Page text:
News From the
Committee on Small Business
Nydia M. Velázquez, Chairwoman
WASHINGTON, D.C. – Of the 47 million people across the nation who lack health insurance, more than half live in a household headed by a small business owner or employee. One of the principal challenges these businesses face is a lack of viable health care options in the small group market. Today, the House Committee on Small Business heard from an array of entrepreneurs who discussed the many obstacles that keep them from finding, keeping and administering health care coverage.
“When small business owners are unable to provide health insurance, it affects their own families and those of millions of other Americans. Unfortunately, small firms are often faced with the reality that they can’t continue to operate or must lay off staff in order to offer these benefits,” said Chairwoman Nydia M. Velázquez.
According to a recent study, small employers have seen their health premiums increase an average of more than 8 percent a year since 2001 and firms with less than 24 workers have experienced even more severe increases. Witnesses-some of whom had been forced to change health plans three times in less than 48 months-said cost was a major concern, but not the only challenge. These firms must also regularly handle massive amounts of paperwork for medical claims, and devote much of their valuable time to working with insurance vendors and brokers.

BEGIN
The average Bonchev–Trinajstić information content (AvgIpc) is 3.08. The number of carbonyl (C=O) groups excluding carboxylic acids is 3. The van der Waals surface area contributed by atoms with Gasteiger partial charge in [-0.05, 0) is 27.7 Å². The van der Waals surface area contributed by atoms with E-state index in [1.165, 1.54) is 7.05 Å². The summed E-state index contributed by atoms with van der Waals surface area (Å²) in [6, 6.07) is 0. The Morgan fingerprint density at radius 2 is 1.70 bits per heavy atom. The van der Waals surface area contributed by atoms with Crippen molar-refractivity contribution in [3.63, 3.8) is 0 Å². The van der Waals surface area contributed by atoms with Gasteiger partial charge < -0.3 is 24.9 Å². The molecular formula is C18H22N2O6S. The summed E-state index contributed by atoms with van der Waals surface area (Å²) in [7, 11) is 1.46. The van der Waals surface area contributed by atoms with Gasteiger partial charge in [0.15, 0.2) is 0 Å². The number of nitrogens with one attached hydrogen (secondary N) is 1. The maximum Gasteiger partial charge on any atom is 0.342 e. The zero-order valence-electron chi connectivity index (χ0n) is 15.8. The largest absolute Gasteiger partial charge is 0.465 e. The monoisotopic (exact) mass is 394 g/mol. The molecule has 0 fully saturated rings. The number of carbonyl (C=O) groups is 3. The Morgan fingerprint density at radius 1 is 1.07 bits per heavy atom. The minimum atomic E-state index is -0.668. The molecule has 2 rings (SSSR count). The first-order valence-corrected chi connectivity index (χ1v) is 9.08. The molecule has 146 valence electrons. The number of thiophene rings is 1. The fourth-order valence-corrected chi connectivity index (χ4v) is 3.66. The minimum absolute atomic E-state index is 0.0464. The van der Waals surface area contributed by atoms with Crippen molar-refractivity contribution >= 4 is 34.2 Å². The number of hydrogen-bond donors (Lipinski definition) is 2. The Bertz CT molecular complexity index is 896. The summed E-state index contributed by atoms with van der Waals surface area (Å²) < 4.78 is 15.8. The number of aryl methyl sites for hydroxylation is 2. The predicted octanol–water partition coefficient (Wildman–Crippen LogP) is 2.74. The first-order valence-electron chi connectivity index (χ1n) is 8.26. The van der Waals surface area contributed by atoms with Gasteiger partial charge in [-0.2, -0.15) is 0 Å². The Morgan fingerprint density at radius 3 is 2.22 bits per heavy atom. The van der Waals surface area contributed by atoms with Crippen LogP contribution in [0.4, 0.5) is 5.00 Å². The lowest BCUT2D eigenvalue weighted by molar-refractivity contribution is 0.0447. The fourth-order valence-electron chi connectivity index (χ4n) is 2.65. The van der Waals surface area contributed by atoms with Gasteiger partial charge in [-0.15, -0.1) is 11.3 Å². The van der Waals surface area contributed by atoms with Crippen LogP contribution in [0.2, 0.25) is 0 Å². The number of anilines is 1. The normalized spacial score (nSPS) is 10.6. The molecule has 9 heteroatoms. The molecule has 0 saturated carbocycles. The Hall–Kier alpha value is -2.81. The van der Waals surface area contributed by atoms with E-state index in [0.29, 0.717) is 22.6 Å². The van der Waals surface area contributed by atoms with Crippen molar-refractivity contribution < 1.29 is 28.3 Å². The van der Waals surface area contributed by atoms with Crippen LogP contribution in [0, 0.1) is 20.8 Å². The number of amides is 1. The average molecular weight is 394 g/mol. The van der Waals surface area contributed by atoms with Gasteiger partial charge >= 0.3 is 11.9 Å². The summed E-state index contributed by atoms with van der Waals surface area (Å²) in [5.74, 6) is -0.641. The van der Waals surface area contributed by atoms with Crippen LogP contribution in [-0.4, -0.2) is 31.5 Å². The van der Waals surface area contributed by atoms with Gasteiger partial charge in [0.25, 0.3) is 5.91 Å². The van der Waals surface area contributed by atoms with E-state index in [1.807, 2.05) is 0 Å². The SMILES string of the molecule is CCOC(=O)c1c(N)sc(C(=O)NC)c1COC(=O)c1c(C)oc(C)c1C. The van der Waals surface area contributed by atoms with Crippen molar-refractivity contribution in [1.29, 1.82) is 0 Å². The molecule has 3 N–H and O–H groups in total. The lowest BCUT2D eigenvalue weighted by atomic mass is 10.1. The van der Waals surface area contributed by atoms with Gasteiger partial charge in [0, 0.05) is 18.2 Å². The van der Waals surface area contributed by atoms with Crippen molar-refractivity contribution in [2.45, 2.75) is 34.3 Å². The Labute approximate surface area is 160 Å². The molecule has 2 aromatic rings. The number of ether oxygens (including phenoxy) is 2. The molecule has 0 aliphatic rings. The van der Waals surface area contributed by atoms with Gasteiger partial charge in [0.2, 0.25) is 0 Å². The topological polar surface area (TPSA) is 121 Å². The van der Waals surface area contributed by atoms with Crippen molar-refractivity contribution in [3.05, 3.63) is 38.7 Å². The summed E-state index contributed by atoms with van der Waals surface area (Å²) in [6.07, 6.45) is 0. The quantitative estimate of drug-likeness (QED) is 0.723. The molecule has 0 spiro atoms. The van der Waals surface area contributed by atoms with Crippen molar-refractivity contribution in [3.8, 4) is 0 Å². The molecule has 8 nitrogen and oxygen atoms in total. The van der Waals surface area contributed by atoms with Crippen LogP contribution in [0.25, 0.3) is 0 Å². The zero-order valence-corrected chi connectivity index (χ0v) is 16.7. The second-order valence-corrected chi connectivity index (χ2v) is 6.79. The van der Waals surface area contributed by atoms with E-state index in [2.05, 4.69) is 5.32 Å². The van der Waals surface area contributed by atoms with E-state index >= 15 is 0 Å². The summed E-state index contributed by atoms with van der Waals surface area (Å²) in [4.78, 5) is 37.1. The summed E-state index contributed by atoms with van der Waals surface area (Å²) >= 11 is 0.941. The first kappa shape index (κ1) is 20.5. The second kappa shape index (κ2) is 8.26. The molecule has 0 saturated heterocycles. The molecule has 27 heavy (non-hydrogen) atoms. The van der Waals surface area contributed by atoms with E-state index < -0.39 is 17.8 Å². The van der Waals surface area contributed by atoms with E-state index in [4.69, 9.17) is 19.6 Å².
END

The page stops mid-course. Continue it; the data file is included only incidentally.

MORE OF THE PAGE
“High premiums are a serious problem, but so are the less obvious costs faced by entrepreneurs looking to offer health benefits,” said Velázquez. “When small business owners are forced to divert so much of their time and resources to dealing with this, it takes away from their ability to focus on growing their firms and driving the economy.”
Witnesses told the Committee about the unique obstacles smaller companies face in finding affordable coverage. The stories ranged from a firm being denied eligibility because of a pre-existing condition to a small business owner having to decide between paying their mortgage and providing health care options to employees. The Committee also heard about access issues facing Rural America; where physician shortages and limited health services discourage insurers from offering any plan whatsoever to small businesses.
“American entrepreneurs should not have to choose between grappling with unreasonable obstacles and dropping their health insurance,” underscored Velázquez. “We should view the intersection of small businesses needs and the health care crisis as an opportunity-both to strengthen our economy and meet the needs of the uninsured.”